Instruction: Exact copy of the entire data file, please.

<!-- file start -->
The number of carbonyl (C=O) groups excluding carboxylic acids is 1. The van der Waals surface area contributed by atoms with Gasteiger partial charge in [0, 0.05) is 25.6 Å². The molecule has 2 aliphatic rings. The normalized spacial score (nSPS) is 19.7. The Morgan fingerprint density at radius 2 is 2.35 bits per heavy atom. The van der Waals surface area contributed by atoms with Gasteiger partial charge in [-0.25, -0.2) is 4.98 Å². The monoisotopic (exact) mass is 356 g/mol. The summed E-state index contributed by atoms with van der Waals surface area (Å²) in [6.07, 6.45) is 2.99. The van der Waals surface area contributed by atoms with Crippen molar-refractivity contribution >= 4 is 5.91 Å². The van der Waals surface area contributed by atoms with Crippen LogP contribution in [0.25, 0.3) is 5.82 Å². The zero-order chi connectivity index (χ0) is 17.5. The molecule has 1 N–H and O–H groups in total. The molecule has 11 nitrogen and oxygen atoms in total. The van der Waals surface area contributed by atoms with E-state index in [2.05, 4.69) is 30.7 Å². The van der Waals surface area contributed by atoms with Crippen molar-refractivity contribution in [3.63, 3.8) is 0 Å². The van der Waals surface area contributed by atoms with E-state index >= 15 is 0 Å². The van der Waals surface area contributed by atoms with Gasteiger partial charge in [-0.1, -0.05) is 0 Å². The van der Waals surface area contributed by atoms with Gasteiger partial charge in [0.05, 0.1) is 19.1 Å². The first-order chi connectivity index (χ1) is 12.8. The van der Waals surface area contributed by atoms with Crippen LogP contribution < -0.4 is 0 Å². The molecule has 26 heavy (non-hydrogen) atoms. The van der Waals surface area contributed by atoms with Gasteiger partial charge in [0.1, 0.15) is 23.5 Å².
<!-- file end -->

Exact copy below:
The number of carbonyl (C=O) groups excluding carboxylic acids is 1. The van der Waals surface area contributed by atoms with Gasteiger partial charge in [0, 0.05) is 25.6 Å². The molecule has 2 aliphatic rings. The normalized spacial score (nSPS) is 19.7. The Morgan fingerprint density at radius 2 is 2.35 bits per heavy atom. The van der Waals surface area contributed by atoms with Gasteiger partial charge in [-0.25, -0.2) is 4.98 Å². The monoisotopic (exact) mass is 356 g/mol. The summed E-state index contributed by atoms with van der Waals surface area (Å²) in [6.07, 6.45) is 2.99. The van der Waals surface area contributed by atoms with Crippen molar-refractivity contribution >= 4 is 5.91 Å². The van der Waals surface area contributed by atoms with Crippen LogP contribution in [0.25, 0.3) is 5.82 Å². The zero-order chi connectivity index (χ0) is 17.5. The molecule has 1 N–H and O–H groups in total. The molecule has 11 nitrogen and oxygen atoms in total. The van der Waals surface area contributed by atoms with E-state index in [2.05, 4.69) is 30.7 Å². The van der Waals surface area contributed by atoms with Crippen molar-refractivity contribution in [3.63, 3.8) is 0 Å². The van der Waals surface area contributed by atoms with E-state index >= 15 is 0 Å². The van der Waals surface area contributed by atoms with Gasteiger partial charge in [-0.1, -0.05) is 0 Å². The van der Waals surface area contributed by atoms with Gasteiger partial charge in [0.05, 0.1) is 19.1 Å². The first-order chi connectivity index (χ1) is 12.8. The van der Waals surface area contributed by atoms with Crippen LogP contribution < -0.4 is 0 Å². The molecule has 26 heavy (non-hydrogen) atoms. The van der Waals surface area contributed by atoms with Gasteiger partial charge in [0.1, 0.15) is 23.5 Å².